The pandemic has taken precedence over all other issues seen across the world this past year. Although tackling COVID-19 has been at the forefront of everyone’s minds, climate change and CO2 emissions continue to damage the planet regardless of any crises. It must be duly noted then that the housing sector adds astronomically to these pressing matters.
It approximately takes over 50 tonnes of CO2 to build the average UK house, more than a person produces in a decade. To say that these figures should be reduced significantly is putting it lightly. Things need to improve within this area in order to best protect the planet for future generations.
Recent developments will see some change. Five UK housing associations recently announced their partnership in early April to improve energy efficiency in their 300,000 homes. The Greener Futures Partnership (GFP) also features a plan to develop decarbonisation solutions for the sector, with the cost for zero-carbon standards reaching £20,000 per property. Going forward, investors must also factor in these aspects for any new development. And many already have.
Investors across the UK can lead the line and directly contribute to the lowering of carbon emissions. By implementing climate change measures within their due diligence process, they can take advantage of the public’s growing need to be more energy-efficient. Solar panels, heat pumps and heat networks are becoming more and more desirable not only in helping out the planet but also in saving money. The government has also been stepping up their efforts with the £300m Green Homes Grant voucher scheme. Investors can tap into these government-funded schemes to help in their vision, with the homeowner benefitting as a result.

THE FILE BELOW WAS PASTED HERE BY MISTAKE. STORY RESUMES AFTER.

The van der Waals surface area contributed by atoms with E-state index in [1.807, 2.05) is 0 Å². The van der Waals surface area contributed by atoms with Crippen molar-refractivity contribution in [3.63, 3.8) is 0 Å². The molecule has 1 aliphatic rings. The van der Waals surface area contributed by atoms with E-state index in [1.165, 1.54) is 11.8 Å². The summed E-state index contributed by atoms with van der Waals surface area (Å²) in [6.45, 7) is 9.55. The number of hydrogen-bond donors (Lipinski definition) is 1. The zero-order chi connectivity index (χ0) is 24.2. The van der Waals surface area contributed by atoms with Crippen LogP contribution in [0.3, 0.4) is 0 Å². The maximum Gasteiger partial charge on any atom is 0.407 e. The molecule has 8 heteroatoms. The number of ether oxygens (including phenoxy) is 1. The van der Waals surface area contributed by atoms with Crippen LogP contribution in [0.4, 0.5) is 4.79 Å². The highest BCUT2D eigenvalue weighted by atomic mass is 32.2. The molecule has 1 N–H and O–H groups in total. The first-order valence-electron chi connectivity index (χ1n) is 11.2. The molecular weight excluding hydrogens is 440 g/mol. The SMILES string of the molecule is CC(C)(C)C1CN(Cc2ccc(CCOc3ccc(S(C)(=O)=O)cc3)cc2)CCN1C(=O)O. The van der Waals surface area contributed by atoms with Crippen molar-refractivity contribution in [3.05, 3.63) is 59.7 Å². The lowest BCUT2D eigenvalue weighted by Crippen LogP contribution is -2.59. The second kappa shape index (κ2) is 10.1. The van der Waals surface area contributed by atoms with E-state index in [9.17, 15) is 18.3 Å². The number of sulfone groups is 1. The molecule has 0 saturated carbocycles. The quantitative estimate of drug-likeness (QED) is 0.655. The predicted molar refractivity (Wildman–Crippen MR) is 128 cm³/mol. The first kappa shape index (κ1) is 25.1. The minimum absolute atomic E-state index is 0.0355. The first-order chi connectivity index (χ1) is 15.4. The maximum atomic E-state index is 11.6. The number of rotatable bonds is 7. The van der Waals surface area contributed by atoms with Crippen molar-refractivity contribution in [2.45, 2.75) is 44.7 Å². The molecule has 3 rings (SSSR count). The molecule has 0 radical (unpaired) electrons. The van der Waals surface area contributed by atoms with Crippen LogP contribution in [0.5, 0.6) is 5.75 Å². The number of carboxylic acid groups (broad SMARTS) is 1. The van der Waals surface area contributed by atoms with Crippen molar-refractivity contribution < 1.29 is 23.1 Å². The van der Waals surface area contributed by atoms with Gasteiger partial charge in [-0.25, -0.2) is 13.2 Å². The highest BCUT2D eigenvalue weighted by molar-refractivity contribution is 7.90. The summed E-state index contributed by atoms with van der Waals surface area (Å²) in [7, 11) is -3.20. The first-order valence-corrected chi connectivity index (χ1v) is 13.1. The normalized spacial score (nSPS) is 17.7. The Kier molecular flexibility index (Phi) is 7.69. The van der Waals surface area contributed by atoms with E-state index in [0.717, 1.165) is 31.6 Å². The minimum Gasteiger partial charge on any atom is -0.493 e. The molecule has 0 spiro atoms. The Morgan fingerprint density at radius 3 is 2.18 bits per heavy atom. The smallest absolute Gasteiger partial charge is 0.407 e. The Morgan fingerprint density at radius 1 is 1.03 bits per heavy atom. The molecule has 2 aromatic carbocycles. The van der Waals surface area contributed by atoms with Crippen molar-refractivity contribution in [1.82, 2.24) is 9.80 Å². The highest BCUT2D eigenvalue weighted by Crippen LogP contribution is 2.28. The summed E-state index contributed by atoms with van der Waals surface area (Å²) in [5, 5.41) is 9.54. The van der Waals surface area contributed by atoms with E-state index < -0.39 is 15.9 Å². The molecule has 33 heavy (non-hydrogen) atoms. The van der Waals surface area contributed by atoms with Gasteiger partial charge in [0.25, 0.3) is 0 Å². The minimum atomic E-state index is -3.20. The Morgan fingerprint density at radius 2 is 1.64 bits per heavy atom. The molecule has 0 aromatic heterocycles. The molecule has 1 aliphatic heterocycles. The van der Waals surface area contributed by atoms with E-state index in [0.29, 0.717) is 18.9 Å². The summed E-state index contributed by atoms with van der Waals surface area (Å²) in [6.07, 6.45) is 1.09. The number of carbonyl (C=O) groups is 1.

Partnering with a developer which shares these beliefs, such as one of the founding GFP members, investors can even set out to make their properties net-zero. As a property developer, you can benefit from companies that lower their carbon footprint, for example, through carbon-negative concrete blocks. It has been calculated that concrete is the widely used man-made material in existence and, if it were considered a country, it would be the third-largest emitter of CO2 emissions in the world. If developers were to consider alternative materials, this innovation would be vital in achieving carbon targets.
The reduction of the carbon footprint is vital for the future of the planet. The facts and figures being reported on are just the tip of the iceberg. With enough forward thinking and planning, investors can genuinely become the frontrunners in innovation surrounding the net-zero target. They can help the world reach the goals necessary for its preservation.